In October 2019, a month before the album's release, Beck posted the album cover alongside the words "In hyperspace / electric life is in my brain."[25] The cover artwork features Beck standing in front of a Toyota Celica, with the title in katakana, ハイパースペース (Haipāsupēsu).[26] Beck, who is credited for the design concept, says he chose to have the Celica on the cover due to its humble status as "an everyday kind of car" that "lets us transcend the everyday". The inclusion of the title in Japanese on the cover was Beck's first instinct and "just felt right".[12] Although not directly stated by Beck himself, critics pick up on the strong influence of the vaporwave aesthetic on the album's artwork.[8] Features of vaporwave aesthetic include 1980's arcade games, vintage cars and Japanese consumer electronics all of which are prominent in the albums cover artwork.[27][9] The accompanying artwork in the vinyl version of the album is similar, the inner spread showing the dashboard of the Celica with the title on the steering wheel, and the back cover showing Beck and the car from a different angle.[28]

Hyperspace: A.I. Exploration[edit]

In August 2020 Beck released a visual component of Hyperspace in collaboration with NASA JPL called Hyperspace: A.I. Exploration. The collaboration pairs each song in the album with a set of visuals to create an "interstellar journey combining publicly available NASA mission images, curated with assistance from NASA JPL, visualizations, animations and data with revolutionary Artificial Intelligence tech."[14] The videos are produced by OSK Studios, who specialize in creative applications of artificial intelligence.[13][29]

Beck also announced a deluxe reissue of Hyperspace to accompany the collaboration. The limited edition vinyl includes two extra songs; a new version of "Dark Places" and an acoustic rendition of Chris Bell's "I Am the Cosmos". The vinyl also features new mixes of four songs, and a 24-page booklet containing the A.I. generated imagery and NASA data.[30]


Prior to the release of the album, Beck and Capitol Records released four singles. "Saw Lightning", released April 15 was co-written by Beck and Pharrell Williams and also included vocals, drums and keyboard from Williams.[31] Additionally the title Hyperspace was also revealed, a press release stating that the upcoming album would come out "at an as yet undetermined point in the space time continuum".[32] The second single "Uneventful Days" was released October 17 alongside a music video directed by Dev Hynes. The single was well received, peaking at #1 on Billboard's US Adult Alternative Songs.[33] On November 7 "Dark Places" was released with a lyric video made by Eddie Obrand.[34] "Everlasting Nothing", another song featuring Williams's writing and instrumentals, was released 14 November, a week before Hyperspace's release.[35]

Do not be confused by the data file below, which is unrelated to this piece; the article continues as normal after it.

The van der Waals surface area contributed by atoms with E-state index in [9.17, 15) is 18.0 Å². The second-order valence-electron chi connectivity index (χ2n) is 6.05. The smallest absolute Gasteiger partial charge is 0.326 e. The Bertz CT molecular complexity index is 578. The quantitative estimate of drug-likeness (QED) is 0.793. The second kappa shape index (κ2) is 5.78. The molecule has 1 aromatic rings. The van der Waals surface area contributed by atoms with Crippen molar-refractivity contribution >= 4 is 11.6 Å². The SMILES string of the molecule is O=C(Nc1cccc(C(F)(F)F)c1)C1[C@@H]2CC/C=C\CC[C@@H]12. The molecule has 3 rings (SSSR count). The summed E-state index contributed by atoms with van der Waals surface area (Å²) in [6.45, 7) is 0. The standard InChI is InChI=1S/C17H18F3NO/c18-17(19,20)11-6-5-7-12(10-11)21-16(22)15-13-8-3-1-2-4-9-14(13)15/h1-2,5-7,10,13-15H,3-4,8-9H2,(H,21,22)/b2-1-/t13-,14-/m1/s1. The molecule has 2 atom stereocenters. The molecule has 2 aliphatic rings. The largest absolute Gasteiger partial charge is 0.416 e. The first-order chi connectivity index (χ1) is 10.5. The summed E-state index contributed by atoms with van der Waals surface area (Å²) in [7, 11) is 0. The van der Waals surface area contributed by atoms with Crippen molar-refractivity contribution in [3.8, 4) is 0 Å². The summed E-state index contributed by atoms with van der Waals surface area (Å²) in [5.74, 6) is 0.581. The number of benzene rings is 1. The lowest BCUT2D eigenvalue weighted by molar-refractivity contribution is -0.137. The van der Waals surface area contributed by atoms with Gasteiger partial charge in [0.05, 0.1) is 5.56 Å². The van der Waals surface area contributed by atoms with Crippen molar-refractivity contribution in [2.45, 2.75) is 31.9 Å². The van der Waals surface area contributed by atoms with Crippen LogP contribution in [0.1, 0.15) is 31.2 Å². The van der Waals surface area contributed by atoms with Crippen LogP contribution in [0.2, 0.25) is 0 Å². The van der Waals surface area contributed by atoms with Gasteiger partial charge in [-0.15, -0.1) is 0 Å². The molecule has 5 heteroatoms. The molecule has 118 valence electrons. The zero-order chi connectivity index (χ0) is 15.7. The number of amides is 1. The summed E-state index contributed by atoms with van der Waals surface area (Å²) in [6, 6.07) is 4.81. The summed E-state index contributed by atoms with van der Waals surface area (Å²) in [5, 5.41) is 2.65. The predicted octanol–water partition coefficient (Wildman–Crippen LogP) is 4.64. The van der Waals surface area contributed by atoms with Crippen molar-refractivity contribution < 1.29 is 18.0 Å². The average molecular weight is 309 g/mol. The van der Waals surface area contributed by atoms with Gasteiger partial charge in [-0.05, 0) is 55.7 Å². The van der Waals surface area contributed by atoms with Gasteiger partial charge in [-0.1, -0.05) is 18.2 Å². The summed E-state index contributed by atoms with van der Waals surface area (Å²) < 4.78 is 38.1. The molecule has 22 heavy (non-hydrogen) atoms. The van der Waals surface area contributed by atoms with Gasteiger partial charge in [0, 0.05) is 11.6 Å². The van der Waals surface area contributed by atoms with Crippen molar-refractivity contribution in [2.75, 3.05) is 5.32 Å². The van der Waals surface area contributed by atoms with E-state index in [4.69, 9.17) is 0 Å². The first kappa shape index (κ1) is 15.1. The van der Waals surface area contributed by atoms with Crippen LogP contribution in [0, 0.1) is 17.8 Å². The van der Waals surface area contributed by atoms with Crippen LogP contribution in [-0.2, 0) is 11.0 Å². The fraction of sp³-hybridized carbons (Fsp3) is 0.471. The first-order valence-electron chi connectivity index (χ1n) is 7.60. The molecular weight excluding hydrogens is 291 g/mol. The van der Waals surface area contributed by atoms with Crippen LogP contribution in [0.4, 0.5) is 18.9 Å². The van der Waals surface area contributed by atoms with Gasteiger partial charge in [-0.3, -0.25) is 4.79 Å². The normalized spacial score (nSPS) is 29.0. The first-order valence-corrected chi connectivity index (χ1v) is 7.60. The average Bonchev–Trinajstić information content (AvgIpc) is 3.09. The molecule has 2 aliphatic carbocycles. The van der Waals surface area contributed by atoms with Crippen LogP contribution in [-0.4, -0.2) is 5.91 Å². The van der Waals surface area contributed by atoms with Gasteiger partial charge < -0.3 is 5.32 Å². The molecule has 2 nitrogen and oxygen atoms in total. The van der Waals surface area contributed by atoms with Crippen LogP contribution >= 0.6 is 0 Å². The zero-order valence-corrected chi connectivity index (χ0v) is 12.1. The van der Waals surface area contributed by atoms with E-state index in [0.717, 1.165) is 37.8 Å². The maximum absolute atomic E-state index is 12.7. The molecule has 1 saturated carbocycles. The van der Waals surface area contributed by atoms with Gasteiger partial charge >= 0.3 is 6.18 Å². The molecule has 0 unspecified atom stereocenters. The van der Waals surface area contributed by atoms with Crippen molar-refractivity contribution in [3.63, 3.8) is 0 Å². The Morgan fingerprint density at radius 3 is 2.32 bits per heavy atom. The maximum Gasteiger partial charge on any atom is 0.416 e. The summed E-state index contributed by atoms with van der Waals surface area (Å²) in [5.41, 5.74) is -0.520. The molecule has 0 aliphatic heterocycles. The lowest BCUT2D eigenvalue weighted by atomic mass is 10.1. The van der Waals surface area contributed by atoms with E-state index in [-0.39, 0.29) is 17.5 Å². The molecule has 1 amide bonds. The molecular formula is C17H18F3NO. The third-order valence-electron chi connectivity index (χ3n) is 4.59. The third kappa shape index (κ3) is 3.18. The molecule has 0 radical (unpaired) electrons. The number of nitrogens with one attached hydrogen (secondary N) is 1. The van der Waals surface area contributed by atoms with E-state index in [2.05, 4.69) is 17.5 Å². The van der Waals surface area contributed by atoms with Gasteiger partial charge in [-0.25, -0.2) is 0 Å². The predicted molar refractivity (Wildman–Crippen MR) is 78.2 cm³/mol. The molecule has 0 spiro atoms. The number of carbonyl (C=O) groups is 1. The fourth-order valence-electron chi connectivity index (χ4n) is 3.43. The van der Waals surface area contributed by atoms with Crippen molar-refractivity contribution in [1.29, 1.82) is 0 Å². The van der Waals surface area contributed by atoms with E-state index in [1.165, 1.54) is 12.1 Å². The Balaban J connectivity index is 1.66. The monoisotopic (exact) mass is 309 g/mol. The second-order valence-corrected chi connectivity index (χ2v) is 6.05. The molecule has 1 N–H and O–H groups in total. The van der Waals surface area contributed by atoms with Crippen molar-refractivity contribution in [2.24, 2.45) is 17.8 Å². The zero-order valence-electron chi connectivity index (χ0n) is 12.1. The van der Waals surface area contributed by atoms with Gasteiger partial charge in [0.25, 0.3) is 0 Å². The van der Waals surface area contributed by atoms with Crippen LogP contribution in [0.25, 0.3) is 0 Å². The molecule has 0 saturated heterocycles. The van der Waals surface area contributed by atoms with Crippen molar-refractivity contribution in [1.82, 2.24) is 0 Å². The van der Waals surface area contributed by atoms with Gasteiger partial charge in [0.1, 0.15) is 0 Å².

Beck teased and announced the release of Hyperspace on social media in early October 2019.[26] The album's release was accompanied by interviews with several publications. This included NME, a piece by The New Yorker and NPR.[36][6][5] These interviews primarily focussed on the collaboration on Hyperspace with Williams, and Beck's creative process.

Following the release of the album, Beck headlined the Intersect festival in December 2019 along with Kacey Musgraves, Anderson .Paak and Foo Fighters.[37][38] In February 2020 Beck announced a set of UK and European tour dates, taking place in June and July.[39] In May 2020 these tour dates were cancelled due to the COVID-19 pandemic.[40] The performances were rescheduled for June and July 2021,[41] however in May 2021 a statement was released on Beck's Twitter account that the shows had been cancelled "due to continued coronavirus-related restrictions on public gatherings, and in the interest of public safety".[42] Beck was also meant to perform at several festivals in 2020, including Williams's Something in the Water festival and Netherlands festival Down the Rabbit Hole.[43][44] However, all the festivals were cancelled or postponed due to safety concerns over the COVID-19 pandemic.[45]

Critical reception[edit]

Professional ratings
Aggregate scores
Source Rating
AnyDecentMusic? 6.8/10[46]
Metacritic 77/100[47]
Review scores
Source Rating
AllMusic [48]
Consequence of Sound B−[49]
Exclaim! 7/10[50]
The Guardian [51]
The Independent [52]
NME [53]
Paste 6.7/10[54]
Pitchfork 6.5/10[55]
Rolling Stone [56]
Slant Magazine [57]

Hyperspace received mostly positive reviews from music critics. At Metacritic, which assigns a normalized rating out of 100 to reviews from mainstream critics, the album has an average score of 77 based on 19 reviews, indicating "generally favorable reviews".[15] Aggregator AnyDecentMusic? Gave it a 6.8 out of 10, based on their assessment of critic's reviews.[58]

Musically, Variety writer A.D. Amorosi described the album as "joyfully introspective, minimalistic but sophisticated, contagiously melodic, straight-ahead, analog synth-pop record with a fleeting few of old school Beck's signature touches".[1] Sam Sodomsky, writing for Pitchfork, felt that "nowadays, it's less rewarding to dig for the substance beneath his aesthetics", suggesting that Hyperspace is less thematically driven than Beck's previous records.[8] Matthew Perpetua of NPR compared the album to Beck's previous, writing "many of the songs are not far off from the glossy bops of Beck's previous album, Colors".[59] Rolling Stone editor David Fricke echoed the idea that Hyperspace is similar to Beck's past work, writing "Beck combines the exuberant studio mischief of 199[9]'s Midnite Vultures with the sumptuous introspection of 2002's Sea Change to eccentric, genuinely compelling effect."[7] Other critics saw Hyperspace as a departure from Beck's previous albums, Pitchfork's Sam Sodomsky insisting that "the smooth, twilight sound of Hyperspace pushes him toward new territory".[8]

On the collaborative nature of the album, critics mostly welcomed Williams's input. Elizabeth Aubury, writing for NME noting that "the album is at its best where Beck and Pharrell meet in the middle: when their worlds do manage to cosmically align, the songs are at their most memorable and interesting."[20] Pitchfork writer Sam Sodomsky agreed that Williams and Beck have good chemistry on the album.[8]